At first glance, depression and anxiety may seem at odds with each other. The former is typically a sedate form of mind while anxiety is busy, badgering the patient about worries and daily stressors. In reality, the two problems often present together.
Rick Nauert, Ph.D., studies the biological basis of the two emotions. He cites research by Stephen Ferguson, a professor of physiology and pharmacology at the University of Western Ontario, publishing in Nature Neuroscience, noting a connection between stress, anxiety and depression.
“Our findings suggest there may be an entire new generation of drugs and drug targets that can be used to selectively target depression, and therefore treat it more effectively,” Ferguson said.
He discovered these findings using a “behavioral mouse model” and a series of experiments to reveal a pathway between the aforementioned emotions in the brain. A drug developed by Ferguson and his colleagues is developed to specifically target this connection.
Anthony Phillips, the scientific director of the CIHR Institute of Neurosciences, Mental Health and Addiction, finds research like this important as depression and anxiety are among the most prevalent mood disorders in the world.
Hara Estroff Marano discusses depression and anxiety as not separate, but two sides of the same disorder. He finds 60 to 70 percent of depression patients present with anxiety as well. The coexistence of these conditions raises difficulties at work and school while increasing suicide risk.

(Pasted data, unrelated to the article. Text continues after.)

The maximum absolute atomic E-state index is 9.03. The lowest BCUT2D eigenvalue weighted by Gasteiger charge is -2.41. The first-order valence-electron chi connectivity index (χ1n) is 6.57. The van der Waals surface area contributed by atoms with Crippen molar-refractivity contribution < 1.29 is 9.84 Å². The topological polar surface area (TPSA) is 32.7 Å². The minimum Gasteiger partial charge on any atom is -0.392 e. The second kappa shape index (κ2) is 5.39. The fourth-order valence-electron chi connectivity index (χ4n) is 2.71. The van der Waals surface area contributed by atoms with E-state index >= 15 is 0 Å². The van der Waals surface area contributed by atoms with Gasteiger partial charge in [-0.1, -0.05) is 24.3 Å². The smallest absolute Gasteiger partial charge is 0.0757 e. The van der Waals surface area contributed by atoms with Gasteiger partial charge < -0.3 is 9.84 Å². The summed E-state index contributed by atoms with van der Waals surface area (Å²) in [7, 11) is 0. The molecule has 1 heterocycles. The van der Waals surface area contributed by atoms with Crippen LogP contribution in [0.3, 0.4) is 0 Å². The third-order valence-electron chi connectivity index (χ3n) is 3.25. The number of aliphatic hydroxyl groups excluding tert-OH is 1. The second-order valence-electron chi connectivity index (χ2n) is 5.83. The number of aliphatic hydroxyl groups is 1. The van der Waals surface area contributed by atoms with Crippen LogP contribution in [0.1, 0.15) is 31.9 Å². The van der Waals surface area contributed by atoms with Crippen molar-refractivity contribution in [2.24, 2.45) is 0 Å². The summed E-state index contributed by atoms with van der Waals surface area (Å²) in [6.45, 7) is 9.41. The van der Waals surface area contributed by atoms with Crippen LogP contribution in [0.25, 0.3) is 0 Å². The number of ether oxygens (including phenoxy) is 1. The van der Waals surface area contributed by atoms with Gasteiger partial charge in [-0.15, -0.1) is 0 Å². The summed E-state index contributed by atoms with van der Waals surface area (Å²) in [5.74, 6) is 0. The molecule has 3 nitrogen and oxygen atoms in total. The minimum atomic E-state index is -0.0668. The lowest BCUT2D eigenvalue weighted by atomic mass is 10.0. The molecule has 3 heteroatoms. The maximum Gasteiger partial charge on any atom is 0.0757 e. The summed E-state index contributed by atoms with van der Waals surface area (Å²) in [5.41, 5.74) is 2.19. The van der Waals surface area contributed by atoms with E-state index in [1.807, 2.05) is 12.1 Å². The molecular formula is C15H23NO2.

David Barlow, Ph.D., director of the Center for Anxiety and Related Disorders at Boston University, agrees with Ferguson in that the genetics, biology and psychology vulnerabilities overlap when it comes to depression and anxiety although he defines depression as a “shutdown” and anxiety as looking to the future for danger.
Marano says many of the same treatments work for both anxiety and depression, streamlining solutions for a complicated, crippling cocktail of conditions. Cognitive behavioral therapy works to find the connections between thoughts and feelings for betterment of coping with depression, anxiety and many other mental dysfunctions.
Exposure therapy, more specific to anxiety treatment, is difficult to move forward when depression is present, according to Joseph Himle, Ph.D., associate director of the anxiety disorders unit at the University of Michigan. Depression suppresses desire for effort, which is a necessary aspect of exposure therapy.